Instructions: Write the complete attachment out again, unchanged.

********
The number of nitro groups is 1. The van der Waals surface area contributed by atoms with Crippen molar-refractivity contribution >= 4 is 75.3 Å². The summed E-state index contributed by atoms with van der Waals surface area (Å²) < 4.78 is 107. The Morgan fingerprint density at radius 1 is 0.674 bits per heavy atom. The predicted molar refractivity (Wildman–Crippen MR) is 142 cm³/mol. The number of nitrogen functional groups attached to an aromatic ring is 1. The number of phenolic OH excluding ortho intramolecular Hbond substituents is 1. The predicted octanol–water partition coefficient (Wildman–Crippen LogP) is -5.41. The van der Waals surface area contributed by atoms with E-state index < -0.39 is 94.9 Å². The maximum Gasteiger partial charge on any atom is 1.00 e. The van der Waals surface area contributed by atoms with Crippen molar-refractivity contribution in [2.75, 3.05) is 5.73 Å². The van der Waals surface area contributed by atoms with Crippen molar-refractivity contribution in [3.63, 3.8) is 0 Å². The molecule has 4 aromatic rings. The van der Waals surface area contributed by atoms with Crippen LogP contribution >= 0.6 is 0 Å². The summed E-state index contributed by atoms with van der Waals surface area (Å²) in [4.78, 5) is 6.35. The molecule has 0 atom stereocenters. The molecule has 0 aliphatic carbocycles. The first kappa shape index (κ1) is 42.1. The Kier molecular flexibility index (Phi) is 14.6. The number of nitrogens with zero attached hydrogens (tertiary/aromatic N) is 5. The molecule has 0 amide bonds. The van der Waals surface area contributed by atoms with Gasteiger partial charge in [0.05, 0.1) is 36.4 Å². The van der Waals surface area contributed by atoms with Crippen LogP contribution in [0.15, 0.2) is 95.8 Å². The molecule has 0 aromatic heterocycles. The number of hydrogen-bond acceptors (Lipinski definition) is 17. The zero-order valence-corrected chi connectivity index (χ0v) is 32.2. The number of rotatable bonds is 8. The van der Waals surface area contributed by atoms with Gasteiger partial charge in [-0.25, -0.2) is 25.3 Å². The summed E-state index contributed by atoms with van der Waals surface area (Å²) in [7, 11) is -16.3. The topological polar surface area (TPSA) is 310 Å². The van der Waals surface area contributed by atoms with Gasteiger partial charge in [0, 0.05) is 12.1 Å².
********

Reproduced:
The number of nitro groups is 1. The van der Waals surface area contributed by atoms with Crippen molar-refractivity contribution >= 4 is 75.3 Å². The summed E-state index contributed by atoms with van der Waals surface area (Å²) < 4.78 is 107. The Morgan fingerprint density at radius 1 is 0.674 bits per heavy atom. The predicted molar refractivity (Wildman–Crippen MR) is 142 cm³/mol. The number of nitrogen functional groups attached to an aromatic ring is 1. The number of phenolic OH excluding ortho intramolecular Hbond substituents is 1. The predicted octanol–water partition coefficient (Wildman–Crippen LogP) is -5.41. The van der Waals surface area contributed by atoms with E-state index < -0.39 is 94.9 Å². The maximum Gasteiger partial charge on any atom is 1.00 e. The van der Waals surface area contributed by atoms with Crippen molar-refractivity contribution in [2.75, 3.05) is 5.73 Å². The van der Waals surface area contributed by atoms with Crippen molar-refractivity contribution in [3.63, 3.8) is 0 Å². The molecule has 4 aromatic rings. The van der Waals surface area contributed by atoms with Crippen LogP contribution >= 0.6 is 0 Å². The summed E-state index contributed by atoms with van der Waals surface area (Å²) in [4.78, 5) is 6.35. The molecule has 0 atom stereocenters. The molecule has 0 aliphatic carbocycles. The first kappa shape index (κ1) is 42.1. The Kier molecular flexibility index (Phi) is 14.6. The number of nitrogens with zero attached hydrogens (tertiary/aromatic N) is 5. The molecule has 0 amide bonds. The van der Waals surface area contributed by atoms with Gasteiger partial charge in [0.05, 0.1) is 36.4 Å². The van der Waals surface area contributed by atoms with Crippen LogP contribution in [0.15, 0.2) is 95.8 Å². The molecule has 0 aromatic heterocycles. The number of hydrogen-bond acceptors (Lipinski definition) is 17. The zero-order valence-corrected chi connectivity index (χ0v) is 32.2. The number of rotatable bonds is 8. The van der Waals surface area contributed by atoms with Gasteiger partial charge in [-0.25, -0.2) is 25.3 Å². The summed E-state index contributed by atoms with van der Waals surface area (Å²) in [7, 11) is -16.3. The topological polar surface area (TPSA) is 310 Å². The van der Waals surface area contributed by atoms with Gasteiger partial charge in [0, 0.05) is 12.1 Å².